In response to growing public opinion against the flow of immigrants from Southern and Eastern Europe in the years following World War I, Congress passed first the Quota Act of 1921 then the even more restrictive Immigration Act of 1924 (the Johnson-Reed Act). Initially, the 1924 law imposed a total quota on immigration of 165,000—less than 20 percent of the pre-World War I average. It based ceilings on the number of immigrants from any particular nation on the percentage of each nationality recorded in the 1890 census—a blatant effort to limit immigration from Southern and Eastern Europe, which mostly occurred after that date. In the first decade of the 20th century, an average of 200,000 Italians had entered the United States each year. With the 1924 Act, the annual quota for Italians was set at less than 4,000. This table shows the annual immigration quotas under the 1924 Immigration Act.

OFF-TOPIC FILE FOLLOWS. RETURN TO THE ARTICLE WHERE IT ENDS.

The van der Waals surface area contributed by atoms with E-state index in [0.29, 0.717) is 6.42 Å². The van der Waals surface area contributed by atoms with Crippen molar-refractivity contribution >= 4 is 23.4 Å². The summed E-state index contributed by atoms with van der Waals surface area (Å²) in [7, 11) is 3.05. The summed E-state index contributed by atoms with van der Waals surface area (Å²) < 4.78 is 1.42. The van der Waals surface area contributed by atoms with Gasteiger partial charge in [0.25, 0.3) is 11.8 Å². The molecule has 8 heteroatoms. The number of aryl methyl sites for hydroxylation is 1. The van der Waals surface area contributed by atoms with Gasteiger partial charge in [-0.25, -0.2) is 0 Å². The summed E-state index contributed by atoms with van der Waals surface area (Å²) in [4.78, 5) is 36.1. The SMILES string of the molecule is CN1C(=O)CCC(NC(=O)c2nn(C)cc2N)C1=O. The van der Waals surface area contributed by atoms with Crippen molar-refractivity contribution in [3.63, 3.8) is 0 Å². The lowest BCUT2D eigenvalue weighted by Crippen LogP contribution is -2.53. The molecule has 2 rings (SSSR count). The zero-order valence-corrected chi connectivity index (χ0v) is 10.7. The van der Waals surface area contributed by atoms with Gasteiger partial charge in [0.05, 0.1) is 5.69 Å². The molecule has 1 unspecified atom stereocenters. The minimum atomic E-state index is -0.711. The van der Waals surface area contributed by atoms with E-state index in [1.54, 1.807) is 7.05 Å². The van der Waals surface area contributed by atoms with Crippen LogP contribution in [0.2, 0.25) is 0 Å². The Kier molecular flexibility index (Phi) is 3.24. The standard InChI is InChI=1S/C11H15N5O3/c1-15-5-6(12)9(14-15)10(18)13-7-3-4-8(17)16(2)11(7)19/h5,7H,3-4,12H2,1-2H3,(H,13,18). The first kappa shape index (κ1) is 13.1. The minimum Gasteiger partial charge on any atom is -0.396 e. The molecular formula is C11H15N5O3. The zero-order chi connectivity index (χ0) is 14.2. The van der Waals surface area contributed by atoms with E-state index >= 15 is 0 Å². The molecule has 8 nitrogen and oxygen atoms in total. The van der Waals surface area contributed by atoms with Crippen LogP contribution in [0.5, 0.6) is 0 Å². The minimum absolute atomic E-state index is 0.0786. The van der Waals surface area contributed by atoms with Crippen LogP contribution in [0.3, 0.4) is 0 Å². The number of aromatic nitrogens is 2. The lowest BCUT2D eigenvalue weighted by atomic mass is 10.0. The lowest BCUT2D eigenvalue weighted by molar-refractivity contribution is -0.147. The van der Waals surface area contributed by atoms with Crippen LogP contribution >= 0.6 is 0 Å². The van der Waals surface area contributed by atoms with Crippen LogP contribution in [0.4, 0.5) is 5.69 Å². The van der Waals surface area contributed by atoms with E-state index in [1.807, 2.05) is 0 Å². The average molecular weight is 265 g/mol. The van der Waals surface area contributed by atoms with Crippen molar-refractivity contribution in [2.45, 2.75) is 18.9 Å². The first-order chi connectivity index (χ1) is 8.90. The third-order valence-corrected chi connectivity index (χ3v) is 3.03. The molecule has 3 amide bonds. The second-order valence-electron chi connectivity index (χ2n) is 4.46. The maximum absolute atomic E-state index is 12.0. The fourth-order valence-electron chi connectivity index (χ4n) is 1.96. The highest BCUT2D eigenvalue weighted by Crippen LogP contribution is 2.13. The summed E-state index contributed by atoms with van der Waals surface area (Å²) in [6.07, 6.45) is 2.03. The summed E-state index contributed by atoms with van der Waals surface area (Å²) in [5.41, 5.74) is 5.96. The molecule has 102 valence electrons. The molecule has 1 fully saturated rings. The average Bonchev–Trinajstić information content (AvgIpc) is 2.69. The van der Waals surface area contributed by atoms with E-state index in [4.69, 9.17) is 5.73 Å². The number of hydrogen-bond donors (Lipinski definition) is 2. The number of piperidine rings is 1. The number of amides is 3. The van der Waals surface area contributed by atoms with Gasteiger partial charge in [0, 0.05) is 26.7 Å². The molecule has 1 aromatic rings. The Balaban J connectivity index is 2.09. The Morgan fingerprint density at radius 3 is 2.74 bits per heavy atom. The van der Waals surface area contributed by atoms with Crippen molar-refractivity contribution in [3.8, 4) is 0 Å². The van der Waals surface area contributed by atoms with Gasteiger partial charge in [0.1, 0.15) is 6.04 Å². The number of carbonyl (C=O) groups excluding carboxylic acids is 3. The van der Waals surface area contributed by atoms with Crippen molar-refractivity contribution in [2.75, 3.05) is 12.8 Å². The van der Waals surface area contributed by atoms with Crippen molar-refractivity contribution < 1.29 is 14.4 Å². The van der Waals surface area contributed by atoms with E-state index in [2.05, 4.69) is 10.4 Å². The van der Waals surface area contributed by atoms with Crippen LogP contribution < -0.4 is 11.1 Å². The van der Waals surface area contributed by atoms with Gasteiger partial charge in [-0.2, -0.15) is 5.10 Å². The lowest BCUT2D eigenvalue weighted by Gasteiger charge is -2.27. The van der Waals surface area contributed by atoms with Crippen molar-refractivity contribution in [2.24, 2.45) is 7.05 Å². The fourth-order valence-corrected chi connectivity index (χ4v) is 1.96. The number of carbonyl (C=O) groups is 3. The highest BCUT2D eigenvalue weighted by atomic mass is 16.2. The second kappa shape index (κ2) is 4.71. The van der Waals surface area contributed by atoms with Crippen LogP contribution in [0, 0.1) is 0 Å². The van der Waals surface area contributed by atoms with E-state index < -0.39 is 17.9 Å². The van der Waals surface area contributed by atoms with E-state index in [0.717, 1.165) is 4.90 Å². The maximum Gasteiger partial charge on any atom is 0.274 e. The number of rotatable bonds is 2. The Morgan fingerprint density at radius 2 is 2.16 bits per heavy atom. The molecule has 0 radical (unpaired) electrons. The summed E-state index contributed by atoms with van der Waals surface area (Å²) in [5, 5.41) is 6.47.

Northwest Europe and Scandinavia
Eastern and Southern Europe
Africa (other than Egypt)
|Great Britain and Northern Ireland||34,007||Italy||3,845|| |
|Irish Free State (Ireland)||28,567||Czechoslovakia||3,073|| |
New Zealand & Pacific Islands
|Free City of Danzig||228||Albania||100|
|Total (Number)||142,483||Total (Number)||18,439|| |
|Total (%)||86.5||Total (%)||11.2|| |
|(Total Annual immigrant quota: 164,667)|
Source: Statistical Abstract of the United States (Washington, D.C. Government Printing Office, 1929), 100.
See Also:Not All Caucasians Are White: The Supreme Court Rejects Citizenship for Asian Indians
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